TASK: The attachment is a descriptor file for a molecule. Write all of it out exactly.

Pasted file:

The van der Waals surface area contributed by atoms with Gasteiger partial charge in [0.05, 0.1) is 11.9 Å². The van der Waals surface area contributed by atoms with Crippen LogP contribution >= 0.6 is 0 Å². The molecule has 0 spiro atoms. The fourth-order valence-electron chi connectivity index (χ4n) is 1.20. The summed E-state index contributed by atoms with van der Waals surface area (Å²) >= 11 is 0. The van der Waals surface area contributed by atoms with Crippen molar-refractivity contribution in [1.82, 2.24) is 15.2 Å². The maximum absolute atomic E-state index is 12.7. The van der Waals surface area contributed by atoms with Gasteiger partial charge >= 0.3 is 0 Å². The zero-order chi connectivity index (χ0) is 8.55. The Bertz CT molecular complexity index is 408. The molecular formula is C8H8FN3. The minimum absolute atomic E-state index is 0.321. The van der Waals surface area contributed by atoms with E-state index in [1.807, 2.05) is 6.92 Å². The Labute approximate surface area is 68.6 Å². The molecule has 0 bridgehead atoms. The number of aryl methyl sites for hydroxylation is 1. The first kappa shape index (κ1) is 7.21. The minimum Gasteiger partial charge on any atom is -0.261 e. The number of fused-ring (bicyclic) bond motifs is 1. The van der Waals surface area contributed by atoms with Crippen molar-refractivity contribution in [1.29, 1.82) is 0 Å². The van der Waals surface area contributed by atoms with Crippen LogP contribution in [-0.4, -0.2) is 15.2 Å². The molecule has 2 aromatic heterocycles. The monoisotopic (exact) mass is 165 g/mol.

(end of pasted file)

The van der Waals surface area contributed by atoms with Gasteiger partial charge in [0.05, 0.1) is 11.9 Å². The van der Waals surface area contributed by atoms with Crippen LogP contribution >= 0.6 is 0 Å². The molecule has 0 spiro atoms. The fourth-order valence-electron chi connectivity index (χ4n) is 1.20. The summed E-state index contributed by atoms with van der Waals surface area (Å²) >= 11 is 0. The van der Waals surface area contributed by atoms with Crippen molar-refractivity contribution in [1.82, 2.24) is 15.2 Å². The maximum absolute atomic E-state index is 12.7. The van der Waals surface area contributed by atoms with Gasteiger partial charge >= 0.3 is 0 Å². The zero-order chi connectivity index (χ0) is 8.55. The Bertz CT molecular complexity index is 408. The molecular formula is C8H8FN3. The minimum absolute atomic E-state index is 0.321. The van der Waals surface area contributed by atoms with E-state index in [1.807, 2.05) is 6.92 Å². The Labute approximate surface area is 68.6 Å². The molecule has 0 bridgehead atoms. The number of aryl methyl sites for hydroxylation is 1. The first kappa shape index (κ1) is 7.21. The minimum Gasteiger partial charge on any atom is -0.261 e. The number of fused-ring (bicyclic) bond motifs is 1. The van der Waals surface area contributed by atoms with Crippen molar-refractivity contribution in [1.29, 1.82) is 0 Å². The van der Waals surface area contributed by atoms with Crippen LogP contribution in [-0.4, -0.2) is 15.2 Å². The molecule has 2 aromatic heterocycles. The monoisotopic (exact) mass is 165 g/mol.